Brain signals attention disorder

Children with attention disorders appear to have less tissue in certain parts of their brain.

imaged brain

This color-coded image of the brain's left side shows the areas (red and orange) that were smaller in children with attention disorders.

UCLA Lab. of Neuro Imaging

Do you have trouble paying attention in school?  Would you rather do 137 things at once than focus on one task a time? Does your body scream to jump up and run around every time you’re asked to sit still? If so, the problem might be reflected in your brain.

You probably know at least a few kids who have trouble with concentration, self-control, and organization. (You might even be one of these kids yourself.) In fact, 3 to 6 percent of schoolchildren in the United States have attention deficit hyperactivity disorder (ADHD). Scientists want to know what goes on in the brains of people with ADHD so that they might find better ways to treat it.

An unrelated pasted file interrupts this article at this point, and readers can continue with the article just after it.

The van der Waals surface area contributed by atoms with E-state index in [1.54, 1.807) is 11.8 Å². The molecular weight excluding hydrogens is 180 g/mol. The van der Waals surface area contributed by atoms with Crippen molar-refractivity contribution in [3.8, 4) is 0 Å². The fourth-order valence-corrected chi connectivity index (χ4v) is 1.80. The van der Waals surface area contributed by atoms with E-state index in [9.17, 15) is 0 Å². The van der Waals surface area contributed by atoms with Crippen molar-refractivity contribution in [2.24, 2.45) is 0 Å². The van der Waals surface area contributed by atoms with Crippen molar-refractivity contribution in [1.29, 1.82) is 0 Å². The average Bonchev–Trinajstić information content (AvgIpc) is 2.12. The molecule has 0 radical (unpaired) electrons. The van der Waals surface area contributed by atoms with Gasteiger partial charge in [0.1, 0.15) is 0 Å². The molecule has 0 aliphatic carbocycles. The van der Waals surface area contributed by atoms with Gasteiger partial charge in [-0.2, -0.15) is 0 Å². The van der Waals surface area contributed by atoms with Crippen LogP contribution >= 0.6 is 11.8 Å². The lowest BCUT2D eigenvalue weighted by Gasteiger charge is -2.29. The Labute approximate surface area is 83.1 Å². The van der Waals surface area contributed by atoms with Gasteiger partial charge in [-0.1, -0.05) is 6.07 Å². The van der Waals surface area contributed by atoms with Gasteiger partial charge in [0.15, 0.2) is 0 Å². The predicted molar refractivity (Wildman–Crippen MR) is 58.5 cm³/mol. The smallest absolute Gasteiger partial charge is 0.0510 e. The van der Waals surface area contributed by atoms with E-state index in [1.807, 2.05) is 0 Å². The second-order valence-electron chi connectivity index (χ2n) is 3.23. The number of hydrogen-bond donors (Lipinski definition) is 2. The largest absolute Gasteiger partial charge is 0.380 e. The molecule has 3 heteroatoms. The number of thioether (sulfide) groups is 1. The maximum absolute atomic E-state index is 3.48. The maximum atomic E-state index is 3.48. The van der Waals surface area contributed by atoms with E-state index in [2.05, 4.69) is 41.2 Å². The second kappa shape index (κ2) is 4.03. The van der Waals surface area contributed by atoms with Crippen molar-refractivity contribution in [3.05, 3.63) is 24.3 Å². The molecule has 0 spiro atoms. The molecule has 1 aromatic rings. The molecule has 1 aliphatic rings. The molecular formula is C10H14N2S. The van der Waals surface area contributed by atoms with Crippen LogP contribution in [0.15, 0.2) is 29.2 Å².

In one recent study, researchers from the University of California, Los Angeles School of Medicine scanned the brains of 73 young people, ages 8 to18. Twenty-seven of them had ADHD. Forty-six did not.

Children and teenagers with ADHD had less tissue in certain parts of their brain, called the prefrontal and temporal lobes, the study found. These kids also had extra tissue called gray matter in the cortex, or outer layer, in the back of the brain.

The results so far are somewhat puzzling. No one yet has a clear idea of what size differences in certain brain features might have to do with attention disorders. Scientists need more clues to try to figure out why some kids can sit still in the library while others have to be out on the playground.

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